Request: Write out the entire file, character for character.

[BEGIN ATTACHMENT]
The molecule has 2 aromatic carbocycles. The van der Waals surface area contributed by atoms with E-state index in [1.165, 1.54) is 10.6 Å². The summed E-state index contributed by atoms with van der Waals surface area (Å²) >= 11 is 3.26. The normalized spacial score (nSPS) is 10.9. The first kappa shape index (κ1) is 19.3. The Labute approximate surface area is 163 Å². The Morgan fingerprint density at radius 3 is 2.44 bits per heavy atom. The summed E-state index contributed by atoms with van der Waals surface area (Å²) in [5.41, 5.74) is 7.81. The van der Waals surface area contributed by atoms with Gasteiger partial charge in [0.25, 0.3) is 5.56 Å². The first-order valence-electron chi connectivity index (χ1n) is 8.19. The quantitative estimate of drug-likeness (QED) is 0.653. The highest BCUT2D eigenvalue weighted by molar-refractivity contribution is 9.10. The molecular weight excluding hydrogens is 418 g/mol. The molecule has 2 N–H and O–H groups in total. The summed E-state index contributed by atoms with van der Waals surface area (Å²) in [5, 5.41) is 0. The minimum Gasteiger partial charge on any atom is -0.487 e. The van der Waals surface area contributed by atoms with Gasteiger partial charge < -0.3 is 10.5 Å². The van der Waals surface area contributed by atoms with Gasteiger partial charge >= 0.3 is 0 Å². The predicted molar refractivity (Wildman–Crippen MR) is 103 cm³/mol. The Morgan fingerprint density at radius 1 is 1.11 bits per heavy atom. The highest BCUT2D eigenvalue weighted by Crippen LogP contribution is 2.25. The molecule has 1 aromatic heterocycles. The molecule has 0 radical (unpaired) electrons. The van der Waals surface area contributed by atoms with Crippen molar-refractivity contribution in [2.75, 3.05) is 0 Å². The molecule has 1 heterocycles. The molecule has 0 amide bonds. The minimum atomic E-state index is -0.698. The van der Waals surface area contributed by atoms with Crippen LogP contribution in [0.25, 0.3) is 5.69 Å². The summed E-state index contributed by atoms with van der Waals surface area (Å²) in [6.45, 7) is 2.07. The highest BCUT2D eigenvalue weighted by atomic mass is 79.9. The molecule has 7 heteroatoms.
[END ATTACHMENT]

The molecule has 2 aromatic carbocycles. The van der Waals surface area contributed by atoms with E-state index in [1.165, 1.54) is 10.6 Å². The summed E-state index contributed by atoms with van der Waals surface area (Å²) >= 11 is 3.26. The normalized spacial score (nSPS) is 10.9. The first kappa shape index (κ1) is 19.3. The Labute approximate surface area is 163 Å². The Morgan fingerprint density at radius 3 is 2.44 bits per heavy atom. The summed E-state index contributed by atoms with van der Waals surface area (Å²) in [5.41, 5.74) is 7.81. The van der Waals surface area contributed by atoms with Gasteiger partial charge in [0.25, 0.3) is 5.56 Å². The first-order valence-electron chi connectivity index (χ1n) is 8.19. The quantitative estimate of drug-likeness (QED) is 0.653. The highest BCUT2D eigenvalue weighted by molar-refractivity contribution is 9.10. The molecular weight excluding hydrogens is 418 g/mol. The molecule has 2 N–H and O–H groups in total. The summed E-state index contributed by atoms with van der Waals surface area (Å²) in [5, 5.41) is 0. The minimum Gasteiger partial charge on any atom is -0.487 e. The van der Waals surface area contributed by atoms with Gasteiger partial charge < -0.3 is 10.5 Å². The van der Waals surface area contributed by atoms with Gasteiger partial charge >= 0.3 is 0 Å². The predicted molar refractivity (Wildman–Crippen MR) is 103 cm³/mol. The Morgan fingerprint density at radius 1 is 1.11 bits per heavy atom. The highest BCUT2D eigenvalue weighted by Crippen LogP contribution is 2.25. The molecule has 1 aromatic heterocycles. The molecule has 0 radical (unpaired) electrons. The van der Waals surface area contributed by atoms with Crippen molar-refractivity contribution in [2.75, 3.05) is 0 Å². The molecule has 1 heterocycles. The molecule has 0 amide bonds. The minimum atomic E-state index is -0.698. The van der Waals surface area contributed by atoms with Crippen LogP contribution in [0.25, 0.3) is 5.69 Å². The summed E-state index contributed by atoms with van der Waals surface area (Å²) in [6.45, 7) is 2.07. The highest BCUT2D eigenvalue weighted by atomic mass is 79.9. The molecule has 7 heteroatoms.